...the Blackstone’s 30-foot drop at Pawtucket Falls had made the region a magnet for early industrial efforts including Slater Mill, and the booming manufacturing economy attracted housing, institutional and civic buildings and commercial development.

The 1870s through 1890s, the state Preservation & Heritage Commission said, saw the replacement of horse-drawn streetcars with a street railway system, the advent of public utilities and the beginnings of a new central business district where small wood-frame shops and houses gave way to masonry structures up to five stories tall.

“The Downtown Pawtucket Historic District encompasses examples of all of these building types,” the commission said.

“North of Exchange Street stand three wood-frame residences that predate Pawtucket’s urban boom: two Italianate-style cottages on Grant Street and a Second Empire-style house on Montgomery Street.

“Fine examples of commercial buildings include the Late Victorian-style Beswick Building (1891) and the massive Summer Street Stables (1892) with its terracotta plaque containing the biblical verse, ‘How Do The Beasts Groan.’

“Municipal and institutional buildings like the Deborah Cook Sayles Memorial Library (1899-1902, designed by the Boston firm of Cram, Goodhue and Ferguson) and the Colonial Revival-style Pawtucket Boys Club (1902) embody the wealth and civic ambitions of this maturing city.”

Friday, May 04, 2007

Hazards of Late Antique/Germanic History--Don't just guess!

From Martin at Aardvarchaeology (this is all him, so don't be confused by formatting):
The concept of an Old Norse religion (as it has been used by e.g. Karl Hauck and Lotte Hedeager) is useless. Such a non-codified, orally performed and transmitted body of mythology and liturgy cannot be coherent across time nor space. So all statements about Old Norse religion must be qualified with two questions: Where? When? And when things don't add up, this is only to be expected.

Think about it. Even heavily codified religions, such as Judaism or Christianity, aren't coherent.

This skepticism of monolithic coherent entities in societies of the past and present is actually a post-modernist viewpoint, and to my mind a valuable one. Unlike real po-mos, however, I don't draw the conclusion that anything goes in interpretation. Quite the contrary, I find it a strong argument to drop all discussion of anything not strongly anchored in source material. Wovon man nicht reden kann, darüber darf man ganz bestimmt schweigen, po-mo Dummköpfe.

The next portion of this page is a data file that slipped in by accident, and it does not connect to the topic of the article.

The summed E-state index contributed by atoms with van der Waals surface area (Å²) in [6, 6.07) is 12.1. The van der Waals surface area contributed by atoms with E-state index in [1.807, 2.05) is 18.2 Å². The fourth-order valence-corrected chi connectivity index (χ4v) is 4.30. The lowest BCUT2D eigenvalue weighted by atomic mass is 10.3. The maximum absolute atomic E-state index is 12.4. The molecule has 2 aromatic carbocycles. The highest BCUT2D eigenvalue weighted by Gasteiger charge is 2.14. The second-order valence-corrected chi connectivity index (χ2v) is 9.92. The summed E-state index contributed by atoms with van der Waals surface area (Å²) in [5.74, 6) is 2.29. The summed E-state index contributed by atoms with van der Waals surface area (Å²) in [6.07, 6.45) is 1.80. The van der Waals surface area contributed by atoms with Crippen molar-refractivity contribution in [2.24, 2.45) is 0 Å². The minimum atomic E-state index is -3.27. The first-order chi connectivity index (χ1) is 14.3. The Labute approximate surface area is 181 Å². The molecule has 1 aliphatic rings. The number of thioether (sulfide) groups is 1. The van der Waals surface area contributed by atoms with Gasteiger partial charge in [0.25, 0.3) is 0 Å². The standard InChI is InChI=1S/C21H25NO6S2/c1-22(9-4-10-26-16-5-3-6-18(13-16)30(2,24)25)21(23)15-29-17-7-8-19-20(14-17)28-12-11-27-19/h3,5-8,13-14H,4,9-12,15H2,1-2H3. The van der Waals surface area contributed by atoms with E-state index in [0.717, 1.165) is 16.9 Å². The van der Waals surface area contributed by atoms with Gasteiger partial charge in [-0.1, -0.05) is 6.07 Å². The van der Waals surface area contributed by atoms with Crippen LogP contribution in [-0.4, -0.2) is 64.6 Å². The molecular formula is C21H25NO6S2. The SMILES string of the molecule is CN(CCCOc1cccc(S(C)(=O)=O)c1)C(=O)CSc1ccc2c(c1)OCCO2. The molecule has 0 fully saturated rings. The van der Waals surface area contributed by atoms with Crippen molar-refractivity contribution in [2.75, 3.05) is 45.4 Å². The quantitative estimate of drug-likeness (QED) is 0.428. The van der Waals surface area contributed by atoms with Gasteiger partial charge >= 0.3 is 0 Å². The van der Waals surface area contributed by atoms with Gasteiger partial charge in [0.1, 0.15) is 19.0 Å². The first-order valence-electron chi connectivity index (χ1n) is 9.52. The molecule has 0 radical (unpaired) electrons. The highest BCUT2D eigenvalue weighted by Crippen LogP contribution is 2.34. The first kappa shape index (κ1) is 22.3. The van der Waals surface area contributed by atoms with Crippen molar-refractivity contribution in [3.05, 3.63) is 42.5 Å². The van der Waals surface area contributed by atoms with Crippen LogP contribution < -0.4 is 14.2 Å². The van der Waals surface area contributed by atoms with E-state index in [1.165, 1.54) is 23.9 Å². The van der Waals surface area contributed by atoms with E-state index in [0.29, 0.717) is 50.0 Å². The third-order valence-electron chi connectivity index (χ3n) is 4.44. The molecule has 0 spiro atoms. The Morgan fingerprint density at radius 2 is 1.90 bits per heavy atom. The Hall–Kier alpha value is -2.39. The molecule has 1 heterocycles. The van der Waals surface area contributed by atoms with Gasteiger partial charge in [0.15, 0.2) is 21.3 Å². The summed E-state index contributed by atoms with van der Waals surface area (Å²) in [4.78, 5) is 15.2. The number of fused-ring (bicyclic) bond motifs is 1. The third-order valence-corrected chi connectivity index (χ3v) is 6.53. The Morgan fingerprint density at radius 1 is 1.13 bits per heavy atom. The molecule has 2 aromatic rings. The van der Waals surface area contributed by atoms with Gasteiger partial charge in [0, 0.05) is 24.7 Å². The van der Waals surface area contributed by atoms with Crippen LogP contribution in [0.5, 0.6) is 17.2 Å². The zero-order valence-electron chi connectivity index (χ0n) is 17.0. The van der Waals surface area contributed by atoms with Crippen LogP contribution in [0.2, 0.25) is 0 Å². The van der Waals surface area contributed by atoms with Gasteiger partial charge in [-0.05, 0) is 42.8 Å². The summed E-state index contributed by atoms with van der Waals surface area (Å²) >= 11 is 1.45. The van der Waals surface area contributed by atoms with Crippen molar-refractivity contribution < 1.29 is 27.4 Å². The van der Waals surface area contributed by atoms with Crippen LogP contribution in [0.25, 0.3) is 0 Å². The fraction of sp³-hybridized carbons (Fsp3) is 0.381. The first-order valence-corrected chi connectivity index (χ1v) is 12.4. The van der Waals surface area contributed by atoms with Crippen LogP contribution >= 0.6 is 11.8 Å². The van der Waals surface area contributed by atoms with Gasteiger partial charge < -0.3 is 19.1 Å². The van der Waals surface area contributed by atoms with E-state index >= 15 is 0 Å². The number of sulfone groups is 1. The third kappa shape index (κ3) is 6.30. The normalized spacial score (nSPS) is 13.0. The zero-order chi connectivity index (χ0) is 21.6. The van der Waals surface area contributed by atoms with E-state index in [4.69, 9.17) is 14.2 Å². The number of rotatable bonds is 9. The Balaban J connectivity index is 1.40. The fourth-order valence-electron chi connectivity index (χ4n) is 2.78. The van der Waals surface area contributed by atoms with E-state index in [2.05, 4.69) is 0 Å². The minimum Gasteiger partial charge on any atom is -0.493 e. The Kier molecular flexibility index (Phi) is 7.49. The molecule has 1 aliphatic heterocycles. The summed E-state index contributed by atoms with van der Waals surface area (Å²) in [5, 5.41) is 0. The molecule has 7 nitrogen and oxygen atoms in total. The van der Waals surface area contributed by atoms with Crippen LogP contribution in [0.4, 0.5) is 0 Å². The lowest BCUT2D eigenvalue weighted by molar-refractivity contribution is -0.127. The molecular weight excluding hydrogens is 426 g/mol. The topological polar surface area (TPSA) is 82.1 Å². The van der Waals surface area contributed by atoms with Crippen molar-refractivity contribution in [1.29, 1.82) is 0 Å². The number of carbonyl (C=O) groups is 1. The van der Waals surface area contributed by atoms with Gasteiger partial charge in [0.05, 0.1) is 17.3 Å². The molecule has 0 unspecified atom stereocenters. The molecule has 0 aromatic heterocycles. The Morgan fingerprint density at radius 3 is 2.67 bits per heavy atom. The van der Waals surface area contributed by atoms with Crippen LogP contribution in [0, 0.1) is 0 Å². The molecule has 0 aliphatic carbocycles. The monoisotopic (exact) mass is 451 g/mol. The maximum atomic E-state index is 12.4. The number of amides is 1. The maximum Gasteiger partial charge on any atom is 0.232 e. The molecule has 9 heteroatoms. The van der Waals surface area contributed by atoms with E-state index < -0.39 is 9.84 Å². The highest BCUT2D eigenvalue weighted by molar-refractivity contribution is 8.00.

This reminds me of something I wrote the other day in a letter to a charming Aard regular:

"The problem is often called 'essentialism', as I think you may have seen in my review of Herschend's The Idea of the Good. The argument presupposes that there's this huge block north of the Imperial border called Germanic Society, that this block has the same essence from the border to the North Cape, and that when the block changes, all of it changes at the same time, in the same way. All this is in my opinion a) pure speculation, b) very, very unlikely."

Review: English History Made Brief, Irreverent, and Pleasurable

English History made Brief, Irreverent, and Pleasurable by Lacey Baldwin Smith (Academy Chicago Publishers).

Smith is Professor Emeritus of History at Northwestern University and has written a number of books centering around the history of Great Britain. English History not being my bailiwick, I'd never read anything by him before. After reading his recent work, however, that will change.

Smith opens his book by noting that “history is not what happened in the past, but what today is worth remembering about the past.” Setting aside the historiographical discussion that such a comment can engender, he has written a fine work of history. Smith hits the high--and low--points of English History (note, it's "English" and not "British"-- Smith explains the difference) in a conversational and engaging way. It's as if you're your history professor's office hours were held at a kegger. In short, Smith injects a little humor and verve into his narrative, which is complemented by some very funny illustrations from Punch.

As a medievalist--and if historians are considered "dry," medievalists are downright parched--I found his take on the early medieval period in English history refreshing and funny. For instance, while describing how the Angles and Saxons came and conquered Celto-Roman Britain:
The invaders proceeded over the years to divide Britain among themselves. The Saxons in the area of London broke up into the east, south and west Saxons--Essex, Sussex and Wessex. The urge to box the compass generated the splendid, but also apocryphal, story of a north Saxon kingdom called Nosex which naturally died out very rapidly, but doubtless inspired one of Britain's longest running plays: No Sex Please, We're British.
Keeping with a theme, Smith also explains the English resurgence after the Plague by explaining that "somewhere around 1485, the English started having more and better sex...rising from two to four million by 1600." He also takes the opportunity to weave in a zinger or two when he can. For instance, this observation about Elizabethan society: